Ticked Off: A Party Game for Trivia Buffs

Ticked Off

Party games and casual gamers are usually a great fit for each other. We at Casual Game Revolution love a good party game when the occasion calls for it. We recently had the opportunity to evaluate Ticked Off by R&R Games, which has some similarities to games like Scattergories and Outburst while also adding in some unique game play elements.

Game Play

At its core, Ticked Off is a trivia game in which players write down as many items in a category as possible before the buzzer sounds. Categories cover a wide range of topics, including science, pop culture, food, religion, politics, entertainment, etc. Examples include animals you might see on a safari, things that make you sneeze, and diseases. The object of the game is to score the most points, and points are scored for unique answers that nobody else came up with. The first player to reach 50 points wins.

At the beginning of each round, a category card is revealed. Players then proceed to place their pawns on the board to bid on how many answers they believe they can come up with. Players can bid up to a maximum of 20. If a player doesn't believe he can beat the current bid, he places his pawn on the "pass" circle on the board. Only one player can be the winning bidder.

After the bids are completed, a "mystery" category is then revealed. The timer is started and players proceed to write down items from either the original category or the mystery category (one or the other, but not both). When the timer ends, each player reads his list and then scores 1 point for each unique answer. The winning bidder scores double points for every unique answer, but only if he came up with at least the number of answers he bid on. Otherwise, he scores zero points. If a player came up with more answers than the highest bid, he earns a bonus point for each of the extra answers.

Review

The bidding aspect of Ticked Off is a fun and unique addition. Overconfidence can definitely get you in trouble — if you bid higher than you can actually deliver, you will lose out on points. This gives the highest bidder quite a bit of pressure, but greater potential reward. If you're confident enough to bid the highest number of 20, good luck writing fast enough to score points!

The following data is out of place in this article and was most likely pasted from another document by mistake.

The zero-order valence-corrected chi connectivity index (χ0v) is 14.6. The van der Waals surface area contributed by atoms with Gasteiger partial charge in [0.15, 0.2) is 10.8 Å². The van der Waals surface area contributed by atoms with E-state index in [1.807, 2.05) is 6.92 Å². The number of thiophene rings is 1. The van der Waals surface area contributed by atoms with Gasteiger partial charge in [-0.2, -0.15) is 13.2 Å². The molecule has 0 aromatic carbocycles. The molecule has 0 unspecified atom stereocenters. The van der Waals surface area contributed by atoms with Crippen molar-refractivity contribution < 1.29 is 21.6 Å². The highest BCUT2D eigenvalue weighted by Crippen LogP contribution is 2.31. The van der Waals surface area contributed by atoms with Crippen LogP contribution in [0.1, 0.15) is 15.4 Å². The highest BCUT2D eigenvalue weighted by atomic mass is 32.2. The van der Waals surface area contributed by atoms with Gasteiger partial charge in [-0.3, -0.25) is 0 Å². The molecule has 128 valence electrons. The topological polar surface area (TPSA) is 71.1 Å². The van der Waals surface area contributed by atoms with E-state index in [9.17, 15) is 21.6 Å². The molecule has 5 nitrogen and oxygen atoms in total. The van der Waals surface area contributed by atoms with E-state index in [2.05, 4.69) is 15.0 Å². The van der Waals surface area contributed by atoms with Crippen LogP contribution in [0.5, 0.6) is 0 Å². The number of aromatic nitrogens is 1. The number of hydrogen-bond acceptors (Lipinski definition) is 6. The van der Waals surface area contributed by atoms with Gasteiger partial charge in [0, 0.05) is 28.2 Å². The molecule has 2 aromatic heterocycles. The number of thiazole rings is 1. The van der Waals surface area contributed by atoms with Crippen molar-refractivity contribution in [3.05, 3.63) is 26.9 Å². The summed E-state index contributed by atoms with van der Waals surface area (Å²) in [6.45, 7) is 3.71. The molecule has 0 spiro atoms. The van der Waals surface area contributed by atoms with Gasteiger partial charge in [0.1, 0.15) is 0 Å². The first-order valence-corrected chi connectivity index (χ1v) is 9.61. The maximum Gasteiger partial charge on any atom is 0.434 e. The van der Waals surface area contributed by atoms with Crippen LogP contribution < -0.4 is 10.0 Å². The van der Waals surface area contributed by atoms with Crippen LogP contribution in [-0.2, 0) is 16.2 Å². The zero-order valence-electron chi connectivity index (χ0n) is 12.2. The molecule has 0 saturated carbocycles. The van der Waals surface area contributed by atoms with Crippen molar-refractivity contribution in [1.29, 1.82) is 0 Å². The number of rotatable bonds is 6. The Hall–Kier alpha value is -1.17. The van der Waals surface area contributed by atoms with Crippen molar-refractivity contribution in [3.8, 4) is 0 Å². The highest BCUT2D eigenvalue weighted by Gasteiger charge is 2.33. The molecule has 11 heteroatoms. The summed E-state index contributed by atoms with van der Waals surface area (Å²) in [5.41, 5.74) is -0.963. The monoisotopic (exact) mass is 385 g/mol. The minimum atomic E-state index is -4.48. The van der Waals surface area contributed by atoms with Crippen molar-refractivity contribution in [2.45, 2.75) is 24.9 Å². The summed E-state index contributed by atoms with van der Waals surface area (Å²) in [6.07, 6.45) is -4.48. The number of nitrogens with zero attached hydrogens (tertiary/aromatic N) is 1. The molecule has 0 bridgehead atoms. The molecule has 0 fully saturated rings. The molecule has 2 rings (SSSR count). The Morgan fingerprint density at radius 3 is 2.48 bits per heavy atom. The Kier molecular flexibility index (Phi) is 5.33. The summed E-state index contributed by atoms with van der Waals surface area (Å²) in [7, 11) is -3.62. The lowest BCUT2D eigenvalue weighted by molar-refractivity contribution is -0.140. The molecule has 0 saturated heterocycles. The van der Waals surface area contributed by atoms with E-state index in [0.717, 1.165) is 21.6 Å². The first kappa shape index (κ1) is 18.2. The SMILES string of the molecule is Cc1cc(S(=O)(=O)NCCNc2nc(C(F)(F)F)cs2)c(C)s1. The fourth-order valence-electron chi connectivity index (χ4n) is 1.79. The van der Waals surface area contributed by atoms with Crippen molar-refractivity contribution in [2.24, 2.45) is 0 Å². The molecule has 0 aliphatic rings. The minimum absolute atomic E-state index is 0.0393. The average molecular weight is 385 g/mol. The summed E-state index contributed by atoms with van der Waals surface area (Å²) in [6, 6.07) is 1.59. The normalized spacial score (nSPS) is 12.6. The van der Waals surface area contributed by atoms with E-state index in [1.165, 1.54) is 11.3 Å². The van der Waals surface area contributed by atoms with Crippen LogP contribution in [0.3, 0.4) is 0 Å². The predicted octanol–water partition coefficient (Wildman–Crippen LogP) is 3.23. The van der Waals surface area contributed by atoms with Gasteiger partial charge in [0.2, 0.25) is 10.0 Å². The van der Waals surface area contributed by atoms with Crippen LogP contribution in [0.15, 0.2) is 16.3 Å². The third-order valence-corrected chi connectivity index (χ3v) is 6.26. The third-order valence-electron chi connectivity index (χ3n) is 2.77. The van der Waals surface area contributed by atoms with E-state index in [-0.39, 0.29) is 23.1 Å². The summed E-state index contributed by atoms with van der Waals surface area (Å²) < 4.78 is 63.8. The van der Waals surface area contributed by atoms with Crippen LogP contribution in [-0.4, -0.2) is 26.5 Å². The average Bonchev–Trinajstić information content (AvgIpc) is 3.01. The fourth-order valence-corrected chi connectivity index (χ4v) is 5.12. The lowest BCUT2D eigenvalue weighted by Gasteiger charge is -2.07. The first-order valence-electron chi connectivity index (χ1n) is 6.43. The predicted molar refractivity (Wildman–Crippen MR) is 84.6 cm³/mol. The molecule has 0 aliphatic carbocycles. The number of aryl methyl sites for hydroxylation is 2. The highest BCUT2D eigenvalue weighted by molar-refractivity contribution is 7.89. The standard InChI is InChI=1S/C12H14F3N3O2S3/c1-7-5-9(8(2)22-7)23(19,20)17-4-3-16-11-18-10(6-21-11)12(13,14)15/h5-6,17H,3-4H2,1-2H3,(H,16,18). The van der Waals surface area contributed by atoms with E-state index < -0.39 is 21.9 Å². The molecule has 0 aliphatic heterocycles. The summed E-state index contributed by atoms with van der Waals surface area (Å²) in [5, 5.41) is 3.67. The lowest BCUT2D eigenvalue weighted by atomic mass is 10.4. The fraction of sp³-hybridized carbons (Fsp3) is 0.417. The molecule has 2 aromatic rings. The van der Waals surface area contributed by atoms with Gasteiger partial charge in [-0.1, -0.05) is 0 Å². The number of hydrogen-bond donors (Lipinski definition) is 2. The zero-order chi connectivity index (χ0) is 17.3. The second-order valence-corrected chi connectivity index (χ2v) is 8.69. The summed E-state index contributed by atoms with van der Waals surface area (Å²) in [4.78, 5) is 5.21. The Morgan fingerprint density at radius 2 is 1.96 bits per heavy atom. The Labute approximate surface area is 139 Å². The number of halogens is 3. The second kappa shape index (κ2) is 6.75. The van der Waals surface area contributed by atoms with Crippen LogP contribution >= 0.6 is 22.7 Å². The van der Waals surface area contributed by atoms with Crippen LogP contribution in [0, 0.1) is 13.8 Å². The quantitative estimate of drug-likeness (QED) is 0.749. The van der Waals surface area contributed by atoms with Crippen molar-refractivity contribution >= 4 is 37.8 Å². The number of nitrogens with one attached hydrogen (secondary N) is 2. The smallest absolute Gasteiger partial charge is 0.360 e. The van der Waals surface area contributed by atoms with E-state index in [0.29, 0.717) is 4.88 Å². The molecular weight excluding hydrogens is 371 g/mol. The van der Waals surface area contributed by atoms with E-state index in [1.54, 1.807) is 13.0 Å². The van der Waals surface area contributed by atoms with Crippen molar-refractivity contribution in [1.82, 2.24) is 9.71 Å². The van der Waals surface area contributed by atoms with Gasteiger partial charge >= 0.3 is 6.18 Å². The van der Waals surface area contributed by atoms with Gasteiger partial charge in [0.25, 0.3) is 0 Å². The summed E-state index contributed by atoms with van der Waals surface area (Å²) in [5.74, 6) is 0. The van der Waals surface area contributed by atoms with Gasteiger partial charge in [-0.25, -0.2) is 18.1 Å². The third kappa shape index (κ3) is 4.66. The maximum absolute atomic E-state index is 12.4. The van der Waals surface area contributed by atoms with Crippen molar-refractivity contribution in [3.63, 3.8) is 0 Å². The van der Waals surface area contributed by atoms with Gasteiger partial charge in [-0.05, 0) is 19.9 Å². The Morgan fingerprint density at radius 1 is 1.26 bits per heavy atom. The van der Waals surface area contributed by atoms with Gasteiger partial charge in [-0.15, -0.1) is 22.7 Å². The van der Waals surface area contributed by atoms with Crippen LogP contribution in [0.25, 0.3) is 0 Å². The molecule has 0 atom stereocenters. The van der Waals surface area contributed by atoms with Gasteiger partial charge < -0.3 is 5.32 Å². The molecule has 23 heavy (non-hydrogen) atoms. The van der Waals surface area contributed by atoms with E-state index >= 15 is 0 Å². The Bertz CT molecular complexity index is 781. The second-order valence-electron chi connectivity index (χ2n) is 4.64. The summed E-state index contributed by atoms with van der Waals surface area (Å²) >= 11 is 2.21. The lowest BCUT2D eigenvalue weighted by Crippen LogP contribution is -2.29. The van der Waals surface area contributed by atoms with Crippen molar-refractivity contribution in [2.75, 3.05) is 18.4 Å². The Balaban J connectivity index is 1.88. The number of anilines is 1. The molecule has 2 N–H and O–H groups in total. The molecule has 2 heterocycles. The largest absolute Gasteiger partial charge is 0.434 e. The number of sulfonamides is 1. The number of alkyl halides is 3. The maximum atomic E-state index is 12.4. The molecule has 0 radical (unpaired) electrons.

Since only unique answers score points, players with the greatest depth and broadest range of trivia knowledge have the best chance of winning. This is heightened by the fact that players who have a lot of knowledge will bet higher and gain even more points. This is good for the right group of friends with similar interests, who enjoy challenging each other to a battle of wits. However, in a more general group, the scores may end up polarized with some players frustrated early on with little chance to come back.

Some nuances of the game are not addressed in the rules, which isn't necessarily a problem for most players. However, in our group, one player became deeply frustrated when he meticulously spelled out each word while another player wrote out all of his words in shorthand. Since there is no official rule for this, I would suggest coming to an agreement ahead of time on what constitutes an acceptable answer so everyone is on the same page.

The categories included in the game offer a wide range of topics, though several of them didn't excite the players much. However, we did like the fact that a second category is revealed after betting occurs, which offers an additional option that can change the outcome of the round.

In the end, Ticked Off has some potential in the right setting and for the right group. The bidding mechanic drives up the competition and the pressure beyond what is offered in similar games, but can have a polarizing effect on the overall scores.

Pros: Unique bidding mechanic, fun for a group of people with similar knowledge and interests

Cons: Too much reward for the most knowledgeable players, scores can become polarized

Full disclosure: we received a complimentary review copy of this game.